A Timeline for Europe’s AI Strategy

Last week, the European Commission adopted the Communication on Artificial Intelligence: a 20-page document that lays out the EU’s approach to AI. The communication is characterized by its unique emphasis on ethical AI and aims to: (1) increase the EU’s technological and industrial capacity and AI uptake by the public and private sectors; (2) prepare Europeans for the socioeconomic changes brought about by AI; and (3) ensure that an appropriate ethical and legal framework is in place.

In addition to prior announcements such as the New Skills Agenda for Europe and the General Data Protection Regulation, a number of new investments and initiatives were announced in the communication.

Here is a timeline for when the Commission plans to implement them:

Spring 2018

- The Commission launched a 16-month pilot project in March 2018 to support research in the development of explainable AI. The project will support the creation of policy responses to the challenges brought by automated decision-making, including biases and discrimination.

- The Commission will issue two more communications related to AI: first is on the future of connected and automated mobility; second is on the future of research and innovation ambitions for Europe.

Summer 2018

- By July, the Commission will facilitate the creation and operation of European AI Alliance. It will be a broad multi-stakeholder platform to gather input, exchange views, and develop and implement common measures to encourage the development and use of AI. The Commission will also facilitate interactions of the Alliance with different institutions of the EU.

By the End of 2018

- The Commission aims to develop a coordinated plan on AI with member states in order to “maximize the impact of investments at EU and national levels, encourage synergies and cooperation across the EU, exchange best practices and collectively define the way forward to ensure that the EU as a whole can compete globally.”

- To address ethical concerns, the Commission will work with relevant stakeholders to draft AI ethics guidelines that addresses issues such as privacy, fairness, safety, social inclusion, algorithmic transparency, and consumer protection.

- To support the efforts of Member States, which are responsible for labour and education policies, the Commission in 2018 will: set up retraining programs to help workers at risk of being automated; publish a report addressing the labour market impacts of AI, with policy recommendations; support Digital Opportunity Traineeships in advanced digital skills; and encourage business-education partnerships to attract and retain AI talent.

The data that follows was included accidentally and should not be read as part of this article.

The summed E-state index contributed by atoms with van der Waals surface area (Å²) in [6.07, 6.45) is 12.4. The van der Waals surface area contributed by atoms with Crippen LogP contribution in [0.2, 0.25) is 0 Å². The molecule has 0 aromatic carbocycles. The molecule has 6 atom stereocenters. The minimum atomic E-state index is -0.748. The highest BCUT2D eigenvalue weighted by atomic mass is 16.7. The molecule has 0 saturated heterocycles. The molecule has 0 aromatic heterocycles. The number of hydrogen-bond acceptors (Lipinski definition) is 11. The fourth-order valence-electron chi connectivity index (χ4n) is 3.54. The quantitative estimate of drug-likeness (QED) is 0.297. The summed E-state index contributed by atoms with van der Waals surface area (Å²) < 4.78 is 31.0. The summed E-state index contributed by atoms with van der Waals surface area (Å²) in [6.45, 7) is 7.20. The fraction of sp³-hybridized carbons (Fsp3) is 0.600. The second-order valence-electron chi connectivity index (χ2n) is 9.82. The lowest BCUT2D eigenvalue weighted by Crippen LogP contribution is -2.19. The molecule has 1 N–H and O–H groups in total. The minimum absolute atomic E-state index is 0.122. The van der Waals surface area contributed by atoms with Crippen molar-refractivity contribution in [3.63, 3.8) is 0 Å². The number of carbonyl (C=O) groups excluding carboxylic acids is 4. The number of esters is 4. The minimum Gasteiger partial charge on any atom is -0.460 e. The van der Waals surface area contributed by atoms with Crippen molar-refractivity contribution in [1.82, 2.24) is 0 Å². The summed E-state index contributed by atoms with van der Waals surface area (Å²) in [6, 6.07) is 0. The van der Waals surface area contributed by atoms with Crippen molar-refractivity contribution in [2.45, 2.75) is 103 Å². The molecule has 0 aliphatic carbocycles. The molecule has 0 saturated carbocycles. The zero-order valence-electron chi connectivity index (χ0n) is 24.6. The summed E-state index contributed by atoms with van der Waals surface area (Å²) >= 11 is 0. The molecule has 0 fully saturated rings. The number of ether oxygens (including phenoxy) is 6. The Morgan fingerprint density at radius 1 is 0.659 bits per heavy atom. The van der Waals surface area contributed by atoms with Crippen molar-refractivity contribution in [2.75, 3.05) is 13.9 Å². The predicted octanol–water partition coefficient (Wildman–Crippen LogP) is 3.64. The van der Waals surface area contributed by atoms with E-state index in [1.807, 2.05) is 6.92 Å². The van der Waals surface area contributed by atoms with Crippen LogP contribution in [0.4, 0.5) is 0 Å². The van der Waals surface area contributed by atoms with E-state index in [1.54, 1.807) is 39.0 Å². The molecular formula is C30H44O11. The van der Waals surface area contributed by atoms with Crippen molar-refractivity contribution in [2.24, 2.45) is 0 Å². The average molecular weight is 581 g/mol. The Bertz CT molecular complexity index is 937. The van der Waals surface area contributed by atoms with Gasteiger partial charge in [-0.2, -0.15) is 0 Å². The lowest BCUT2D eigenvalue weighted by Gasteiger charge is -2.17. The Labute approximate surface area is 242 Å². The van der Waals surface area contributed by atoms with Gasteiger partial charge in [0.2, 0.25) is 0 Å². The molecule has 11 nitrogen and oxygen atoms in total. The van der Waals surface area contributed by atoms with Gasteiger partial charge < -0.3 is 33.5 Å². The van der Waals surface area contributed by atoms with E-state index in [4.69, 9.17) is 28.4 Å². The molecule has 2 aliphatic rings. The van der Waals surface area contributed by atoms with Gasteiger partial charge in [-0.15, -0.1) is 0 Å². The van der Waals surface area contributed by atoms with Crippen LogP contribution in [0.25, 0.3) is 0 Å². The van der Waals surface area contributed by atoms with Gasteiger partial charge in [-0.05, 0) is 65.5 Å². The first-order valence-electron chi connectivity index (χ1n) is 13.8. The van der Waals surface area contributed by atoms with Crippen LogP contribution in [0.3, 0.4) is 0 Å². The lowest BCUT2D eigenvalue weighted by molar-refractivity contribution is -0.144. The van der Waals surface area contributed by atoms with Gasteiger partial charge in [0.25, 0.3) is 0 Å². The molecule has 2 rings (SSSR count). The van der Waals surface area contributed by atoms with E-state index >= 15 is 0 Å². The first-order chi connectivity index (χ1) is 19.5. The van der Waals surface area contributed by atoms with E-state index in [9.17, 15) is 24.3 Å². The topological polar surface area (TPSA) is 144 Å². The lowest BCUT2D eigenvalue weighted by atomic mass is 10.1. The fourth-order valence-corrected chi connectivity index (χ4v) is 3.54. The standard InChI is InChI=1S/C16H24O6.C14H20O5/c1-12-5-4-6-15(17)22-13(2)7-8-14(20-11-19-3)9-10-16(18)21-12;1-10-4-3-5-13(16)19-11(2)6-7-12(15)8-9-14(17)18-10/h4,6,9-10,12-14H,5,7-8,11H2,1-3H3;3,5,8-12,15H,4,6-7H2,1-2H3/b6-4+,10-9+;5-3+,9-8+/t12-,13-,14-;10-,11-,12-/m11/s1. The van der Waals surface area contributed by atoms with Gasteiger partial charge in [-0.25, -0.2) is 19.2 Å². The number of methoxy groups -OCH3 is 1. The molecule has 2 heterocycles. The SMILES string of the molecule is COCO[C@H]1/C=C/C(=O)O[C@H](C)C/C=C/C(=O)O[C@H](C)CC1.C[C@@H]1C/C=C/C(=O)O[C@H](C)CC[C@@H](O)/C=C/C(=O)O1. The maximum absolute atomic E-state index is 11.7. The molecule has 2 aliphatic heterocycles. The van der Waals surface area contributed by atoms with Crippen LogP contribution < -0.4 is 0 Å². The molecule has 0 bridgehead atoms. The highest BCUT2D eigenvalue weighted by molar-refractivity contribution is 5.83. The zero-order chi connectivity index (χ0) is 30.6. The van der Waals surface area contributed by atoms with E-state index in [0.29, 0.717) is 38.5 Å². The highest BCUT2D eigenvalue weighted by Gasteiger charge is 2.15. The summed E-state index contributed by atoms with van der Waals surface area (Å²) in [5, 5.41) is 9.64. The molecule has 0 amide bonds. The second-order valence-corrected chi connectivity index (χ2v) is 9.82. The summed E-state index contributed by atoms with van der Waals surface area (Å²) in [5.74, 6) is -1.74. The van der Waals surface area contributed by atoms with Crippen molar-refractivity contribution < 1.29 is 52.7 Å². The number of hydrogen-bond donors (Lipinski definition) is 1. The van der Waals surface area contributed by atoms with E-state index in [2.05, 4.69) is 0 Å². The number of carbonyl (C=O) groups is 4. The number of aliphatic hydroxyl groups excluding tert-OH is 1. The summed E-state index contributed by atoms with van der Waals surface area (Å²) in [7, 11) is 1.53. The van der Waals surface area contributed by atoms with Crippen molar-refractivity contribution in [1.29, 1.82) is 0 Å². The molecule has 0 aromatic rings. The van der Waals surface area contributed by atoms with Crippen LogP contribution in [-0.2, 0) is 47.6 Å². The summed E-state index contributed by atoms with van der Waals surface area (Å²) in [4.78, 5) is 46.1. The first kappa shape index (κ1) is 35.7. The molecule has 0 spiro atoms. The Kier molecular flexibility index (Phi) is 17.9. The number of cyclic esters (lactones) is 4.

Mid-2019

- To ensure legal clarity, the commission will issue a guidance document on the interpretation of the Product Liability Directive in light of technological developments.

- The Commission will publish a report on the broader implications for, potential gaps in, and orientations for the liability and safety frameworks for AI, Internet of Things, and robotics.

By 2020

- The Commission will increase its investment in AI from €500 million in 2017 to €1.5 billion by the end of 2020. If Member States and the private sector make similar investments, overall investment will increase from €4–5 billion in 2017 to at least €20 billion in 2020.

- To encourage the uptake of AI by small and medium-sized businesses, the Commission will support the development of an “AI-on-demand platform.” This toolbox will provide access to AI resources, such as data repositories, computing power, and algorithms, and will help users integrate AI solutions in their processes, products, and services.

Beyond 2020

- The Commission plans to strengthen Europe’s network of AI research excellence centers; support research in explainable AI; promote advanced digital skills; explore joint innovation procurement for the use and development of AI; and create a center for data sharing.

— — — — — — — — — — — — — — —

Tim Dutton is a master’s candidate at the University of Toronto’s Munk School of Global Affairs. He was recently the project manager and lead researcher for the joint RBC-ICC report, All Of Us: What We Mean When We Talk About Inclusion. Follow him on Twitter at @TimDutton_


This story is published in The Startup, Medium’s largest entrepreneurship publication followed by 322,555+ people.

Subscribe to receive our top stories here.